Madras HC says proper medical care is patient's right

Justice GR Swaminathan also mooted digitization of medical records of patients so that hospitals can furnish them to patients when needed.
Madurai Bench of the Madras High Court
Madurai Bench of the Madras High Court

MADURAI:  Observing that patients have the right to receive decent medical care and information about the treatment offered to them, the Madurai Bench of Madras High Court ordered payment of Rs 75,000 compensation to a mother, whose newborn died in a government hospital in 2014, for infringement of the above rights.

Justice GR Swaminathan also mooted digitization of medical records of patients so that hospitals can furnish them to patients when needed.

The judge passed the order on a petition filed by the baby's mother, V Jothi, who sought Rs 15 lakh compensation for the death of her child due to alleged medical negligence.

As per the case record, Jothi was admitted to Mudukulathur GH in Ramanathapuram on May 17, 2014, and she delivered a girl the next day through normal delivery. The baby, however, developed asphyxia and both the mother and child were referred to Paramakudi GH immediately for further treatment. Since the baby required ventilator support, which was not available in Paramakudi GH, they were moved to the Government Rajaji Hospital (GRH) in Madurai. The baby died on May 20, 2014, without responding to treatment.

If the doctors had performed a C-section instead of choosing 'normal delivery' method, the child might have survived, Jothi alleged. But the judge said the decision of the doctors (opting for normal delivery) cannot be faulted as caesarean is preferred only when there are complications.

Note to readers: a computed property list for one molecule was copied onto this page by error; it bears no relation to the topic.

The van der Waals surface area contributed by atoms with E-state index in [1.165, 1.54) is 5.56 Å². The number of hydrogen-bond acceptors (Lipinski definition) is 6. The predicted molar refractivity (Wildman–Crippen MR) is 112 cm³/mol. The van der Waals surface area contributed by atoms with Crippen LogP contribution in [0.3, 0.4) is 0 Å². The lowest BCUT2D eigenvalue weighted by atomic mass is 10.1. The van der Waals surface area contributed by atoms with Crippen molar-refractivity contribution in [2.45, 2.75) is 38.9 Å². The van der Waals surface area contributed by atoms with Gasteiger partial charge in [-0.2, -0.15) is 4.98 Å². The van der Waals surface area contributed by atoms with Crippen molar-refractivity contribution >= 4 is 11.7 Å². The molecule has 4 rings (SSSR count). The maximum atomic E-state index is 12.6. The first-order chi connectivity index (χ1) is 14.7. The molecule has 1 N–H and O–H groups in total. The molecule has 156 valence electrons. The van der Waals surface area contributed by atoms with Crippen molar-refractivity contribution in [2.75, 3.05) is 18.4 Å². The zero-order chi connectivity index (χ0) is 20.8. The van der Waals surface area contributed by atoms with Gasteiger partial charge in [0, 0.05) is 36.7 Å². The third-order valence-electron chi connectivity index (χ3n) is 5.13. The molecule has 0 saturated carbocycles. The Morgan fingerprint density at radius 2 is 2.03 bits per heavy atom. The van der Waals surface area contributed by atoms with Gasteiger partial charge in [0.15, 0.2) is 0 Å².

The judge, however, took note of the physical strain the patient must have undergone to travel to GRH due to lack of ventilator support in Paramakudi GH. "Any government hospital should be equipped with basic infrastructural facilities and a patient can legitimately expect them to be available and functional," he said.
Quoting excerpts from former chief economic advisor of India Kaushik Basu's book, "Policymaker's Journal", in which the economist had shared how he was made to run from pillar to post by the staff of a government hospital in New Delhi for getting medical fitness certificate, the judge said, "If this could be the experience of a top bureaucrat reporting directly to the Prime Minister of India, one can imagine the fate of the lakhs of ordinary poor patients thronging the portals of government hospitals. The doors of Kauvery Hospital and Apollo will open only to the monied. A person wanting in resources will have to go only to a government hospital."

He also criticised the statement of the hospital authorities that they could not provide information to the petitioner to her RTI application seeking details of the treatment given to her as the treatment records have gone missing. "A patient is entitled to be furnished with all the relevant records pertaining to his or her treatment. This right can be effectuated only if the information is stored digitally," the judge said, and directed the state health department to pay compensation to the petitioner within two months.

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